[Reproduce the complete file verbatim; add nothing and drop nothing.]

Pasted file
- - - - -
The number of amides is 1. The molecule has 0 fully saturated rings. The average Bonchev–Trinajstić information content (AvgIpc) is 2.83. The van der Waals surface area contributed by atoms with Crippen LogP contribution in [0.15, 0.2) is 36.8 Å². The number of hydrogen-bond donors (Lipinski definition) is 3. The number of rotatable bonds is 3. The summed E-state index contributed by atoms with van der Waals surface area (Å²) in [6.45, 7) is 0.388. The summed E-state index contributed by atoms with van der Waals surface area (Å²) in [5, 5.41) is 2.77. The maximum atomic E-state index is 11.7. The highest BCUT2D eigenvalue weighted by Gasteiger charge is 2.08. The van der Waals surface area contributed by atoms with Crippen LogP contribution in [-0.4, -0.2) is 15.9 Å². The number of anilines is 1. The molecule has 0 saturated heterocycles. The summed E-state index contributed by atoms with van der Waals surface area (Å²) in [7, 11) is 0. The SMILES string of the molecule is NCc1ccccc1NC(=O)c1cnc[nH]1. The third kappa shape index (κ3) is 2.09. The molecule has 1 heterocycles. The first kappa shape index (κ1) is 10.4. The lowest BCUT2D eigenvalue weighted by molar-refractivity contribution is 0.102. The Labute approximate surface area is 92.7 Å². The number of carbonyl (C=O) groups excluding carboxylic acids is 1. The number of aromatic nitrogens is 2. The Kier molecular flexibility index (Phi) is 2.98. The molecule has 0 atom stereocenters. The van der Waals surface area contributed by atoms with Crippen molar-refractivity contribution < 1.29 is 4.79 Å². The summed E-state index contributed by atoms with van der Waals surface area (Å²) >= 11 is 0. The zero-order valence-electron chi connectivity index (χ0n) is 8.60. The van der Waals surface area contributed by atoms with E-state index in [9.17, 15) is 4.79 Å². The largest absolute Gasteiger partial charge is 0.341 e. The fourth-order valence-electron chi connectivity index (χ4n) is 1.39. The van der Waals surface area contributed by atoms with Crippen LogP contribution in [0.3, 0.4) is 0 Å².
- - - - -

The number of amides is 1. The molecule has 0 fully saturated rings. The average Bonchev–Trinajstić information content (AvgIpc) is 2.83. The van der Waals surface area contributed by atoms with Crippen LogP contribution in [0.15, 0.2) is 36.8 Å². The number of hydrogen-bond donors (Lipinski definition) is 3. The number of rotatable bonds is 3. The summed E-state index contributed by atoms with van der Waals surface area (Å²) in [6.45, 7) is 0.388. The summed E-state index contributed by atoms with van der Waals surface area (Å²) in [5, 5.41) is 2.77. The maximum atomic E-state index is 11.7. The highest BCUT2D eigenvalue weighted by Gasteiger charge is 2.08. The van der Waals surface area contributed by atoms with Crippen LogP contribution in [-0.4, -0.2) is 15.9 Å². The number of anilines is 1. The molecule has 0 saturated heterocycles. The summed E-state index contributed by atoms with van der Waals surface area (Å²) in [7, 11) is 0. The SMILES string of the molecule is NCc1ccccc1NC(=O)c1cnc[nH]1. The third kappa shape index (κ3) is 2.09. The molecule has 1 heterocycles. The first kappa shape index (κ1) is 10.4. The lowest BCUT2D eigenvalue weighted by molar-refractivity contribution is 0.102. The Labute approximate surface area is 92.7 Å². The number of carbonyl (C=O) groups excluding carboxylic acids is 1. The number of aromatic nitrogens is 2. The Kier molecular flexibility index (Phi) is 2.98. The molecule has 0 atom stereocenters. The van der Waals surface area contributed by atoms with Crippen molar-refractivity contribution < 1.29 is 4.79 Å². The summed E-state index contributed by atoms with van der Waals surface area (Å²) >= 11 is 0. The zero-order valence-electron chi connectivity index (χ0n) is 8.60. The van der Waals surface area contributed by atoms with E-state index in [9.17, 15) is 4.79 Å². The largest absolute Gasteiger partial charge is 0.341 e. The fourth-order valence-electron chi connectivity index (χ4n) is 1.39. The van der Waals surface area contributed by atoms with Crippen LogP contribution in [0.3, 0.4) is 0 Å².